The Dai people are one of China’s ethnic minorities. They are traditionally known as rice cultivators of the valleys — like the Shan, Lao, Ahom, and Thai people. Most of them live in the Xishuangbanna Dai Autonomous Prefecture in southern Yunnan Province, as well as in the Jingpo Autonomous Prefecture and Dehong Dai.
Dai ethnic history dates back to the ancient tribe of ethnic groups known as Baiyue. In the early days, the Dai people were divided into three kingdoms — the Mong Pa Kingdom of the now-Sichuan Province, the Mon Loong Kingdom of the Southern Yellow River region, and the Mong Yio Kingdom of the Yangtze River.
Scholars believe that the Dai people are one of the first ethnic groups to employ oxen to help till rice fields. Ancestors of the present-day Dai people were members of the Shan Guo, a semi-unified political organization of Dai people. However, they continued to split apart into tribes, and by the 12th century, these small groups exclusively lived by their own rules.
It was also during this period that Pa Ya Zhen, a Dai chieftain, brought all tribes together to build the kingdom of Mengle, with Yunnan Province (Jinghong in the past) as its capital. After the formation of the People’s Republic of China (PRC), 90 percent of the Dai people would come to inhabit areas deemed as autonomous regions within the PRC.
Singing and dancing are the heart and soul of Dai art. Various ethnic groups in China recognize the Dai people’s achievements in these areas.
The Peacock Dance is a particular favorite among the Dai. One of the reasons for this is because the bird is their symbol of happiness, fortune, and goodwill. Usually, it is performed during New Year celebrations and other Buddhist festivals. To mimic strutting movements of the peacock, performers move their waists and arms in soft undulations. They wear clothing resembling the fowl-like bird. “Graceful” and “elegant” are words that people who have seen the beautiful display use to describe the Peacock Dance.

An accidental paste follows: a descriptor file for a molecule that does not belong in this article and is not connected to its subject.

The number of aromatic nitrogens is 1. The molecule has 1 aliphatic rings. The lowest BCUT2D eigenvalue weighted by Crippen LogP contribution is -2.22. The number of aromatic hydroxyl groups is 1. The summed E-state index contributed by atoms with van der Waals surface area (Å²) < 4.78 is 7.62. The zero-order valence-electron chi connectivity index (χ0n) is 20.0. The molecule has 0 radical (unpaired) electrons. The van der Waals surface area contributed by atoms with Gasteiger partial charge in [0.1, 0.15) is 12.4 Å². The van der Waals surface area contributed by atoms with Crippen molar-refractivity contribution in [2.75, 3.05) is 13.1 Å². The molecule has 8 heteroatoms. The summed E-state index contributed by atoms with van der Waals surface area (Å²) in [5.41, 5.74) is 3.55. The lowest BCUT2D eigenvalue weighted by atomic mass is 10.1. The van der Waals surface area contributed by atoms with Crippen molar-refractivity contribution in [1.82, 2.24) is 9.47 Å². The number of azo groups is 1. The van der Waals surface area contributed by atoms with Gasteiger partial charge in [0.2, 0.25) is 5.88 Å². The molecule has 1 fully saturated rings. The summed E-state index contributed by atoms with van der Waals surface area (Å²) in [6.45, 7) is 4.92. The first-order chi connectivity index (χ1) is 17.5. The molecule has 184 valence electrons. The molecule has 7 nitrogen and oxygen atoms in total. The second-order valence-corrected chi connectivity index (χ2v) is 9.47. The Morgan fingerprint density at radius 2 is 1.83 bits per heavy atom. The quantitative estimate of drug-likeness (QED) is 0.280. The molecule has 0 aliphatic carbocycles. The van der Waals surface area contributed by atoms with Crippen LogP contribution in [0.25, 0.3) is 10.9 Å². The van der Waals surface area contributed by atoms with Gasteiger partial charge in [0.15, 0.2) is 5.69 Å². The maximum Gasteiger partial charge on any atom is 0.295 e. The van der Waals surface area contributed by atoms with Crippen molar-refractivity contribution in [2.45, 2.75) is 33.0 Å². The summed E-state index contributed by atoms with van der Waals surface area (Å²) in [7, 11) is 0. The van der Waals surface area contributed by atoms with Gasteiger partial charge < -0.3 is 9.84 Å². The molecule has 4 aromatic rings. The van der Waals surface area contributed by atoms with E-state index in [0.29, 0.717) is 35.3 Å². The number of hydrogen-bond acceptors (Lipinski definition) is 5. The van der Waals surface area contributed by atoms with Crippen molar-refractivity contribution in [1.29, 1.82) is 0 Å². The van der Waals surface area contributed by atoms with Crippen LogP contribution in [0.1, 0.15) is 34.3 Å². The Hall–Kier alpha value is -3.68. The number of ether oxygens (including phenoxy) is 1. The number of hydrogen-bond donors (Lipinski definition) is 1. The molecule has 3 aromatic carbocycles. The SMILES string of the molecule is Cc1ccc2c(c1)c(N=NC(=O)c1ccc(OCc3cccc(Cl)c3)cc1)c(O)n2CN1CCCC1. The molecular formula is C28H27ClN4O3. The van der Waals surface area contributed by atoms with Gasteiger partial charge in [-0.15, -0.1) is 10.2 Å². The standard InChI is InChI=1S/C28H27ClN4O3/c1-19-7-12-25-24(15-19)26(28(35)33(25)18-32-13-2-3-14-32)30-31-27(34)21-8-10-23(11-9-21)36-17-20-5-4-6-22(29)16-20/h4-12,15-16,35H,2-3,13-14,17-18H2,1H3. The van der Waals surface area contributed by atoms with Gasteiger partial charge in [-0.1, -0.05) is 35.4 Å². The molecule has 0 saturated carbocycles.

Another popular Dai dance is the Elephant-foot drum dance, which is typically a dance for men. The elephant is a symbol of bravery, sacredness, and diligence to the Chinese minority. Of course, it wouldn’t be the Elephant-foot drum dance without the instrument it’s named after. This instrument is made from carved ceiba or mango trunk covered with cowhide, which actually looks like an elephant foot. Depending on the size of the instrument, the performer’s dance varies.
For example, performers handling short elephant-foot drums play with short and bright movements, those with the medium size drums perform with vigorous, sweeping movements, and the dance accompanied by the long drum appears graceful and charming. Other accompanying instruments to liven up their traditional music are the bronze gong, clarinet, and hulusi.
Dai cuisine is almost synonymous to Yunnanese cuisine. The ingredients and flavors of this cuisine are definitely rich. It isn’t unusual to see flowers, ferns, algae, and even insects on plates, making the group’s cuisine an odd and excellent choice for foodies who are yearning to experience exotic meals. In addition to that, Dai cuisine is typically spicy to the core. Popular dishes are Ghost Chicken (Guji), whose main ingredient is usually a black-skinned chicken, stir-fried wild boar (Chaoyezhurou), and cold vegetables with spicy dipping sauce (Nanmi).